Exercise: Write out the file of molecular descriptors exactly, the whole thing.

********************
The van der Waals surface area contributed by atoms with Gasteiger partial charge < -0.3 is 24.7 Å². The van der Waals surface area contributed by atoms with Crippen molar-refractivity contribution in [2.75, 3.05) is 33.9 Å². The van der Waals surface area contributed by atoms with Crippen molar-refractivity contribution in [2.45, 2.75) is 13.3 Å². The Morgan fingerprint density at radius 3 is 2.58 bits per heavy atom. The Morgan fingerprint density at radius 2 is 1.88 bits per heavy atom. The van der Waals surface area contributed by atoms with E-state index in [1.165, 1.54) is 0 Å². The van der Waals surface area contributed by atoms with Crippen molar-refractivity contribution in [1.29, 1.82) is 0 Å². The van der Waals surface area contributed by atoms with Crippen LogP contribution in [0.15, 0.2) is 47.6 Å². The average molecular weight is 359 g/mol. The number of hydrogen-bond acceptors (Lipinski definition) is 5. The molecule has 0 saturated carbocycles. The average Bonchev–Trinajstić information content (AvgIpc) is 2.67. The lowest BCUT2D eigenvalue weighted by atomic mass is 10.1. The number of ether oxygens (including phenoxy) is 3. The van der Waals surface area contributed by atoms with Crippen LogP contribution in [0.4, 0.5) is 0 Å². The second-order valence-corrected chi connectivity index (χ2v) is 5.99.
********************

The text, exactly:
The van der Waals surface area contributed by atoms with Gasteiger partial charge < -0.3 is 24.7 Å². The van der Waals surface area contributed by atoms with Crippen molar-refractivity contribution in [2.75, 3.05) is 33.9 Å². The van der Waals surface area contributed by atoms with Crippen molar-refractivity contribution in [2.45, 2.75) is 13.3 Å². The Morgan fingerprint density at radius 3 is 2.58 bits per heavy atom. The Morgan fingerprint density at radius 2 is 1.88 bits per heavy atom. The van der Waals surface area contributed by atoms with E-state index in [1.165, 1.54) is 0 Å². The van der Waals surface area contributed by atoms with Crippen molar-refractivity contribution in [1.29, 1.82) is 0 Å². The van der Waals surface area contributed by atoms with Crippen LogP contribution in [0.15, 0.2) is 47.6 Å². The average molecular weight is 359 g/mol. The number of hydrogen-bond acceptors (Lipinski definition) is 5. The molecule has 0 saturated carbocycles. The average Bonchev–Trinajstić information content (AvgIpc) is 2.67. The lowest BCUT2D eigenvalue weighted by atomic mass is 10.1. The number of ether oxygens (including phenoxy) is 3. The van der Waals surface area contributed by atoms with Crippen LogP contribution in [0.4, 0.5) is 0 Å². The second-order valence-corrected chi connectivity index (χ2v) is 5.99.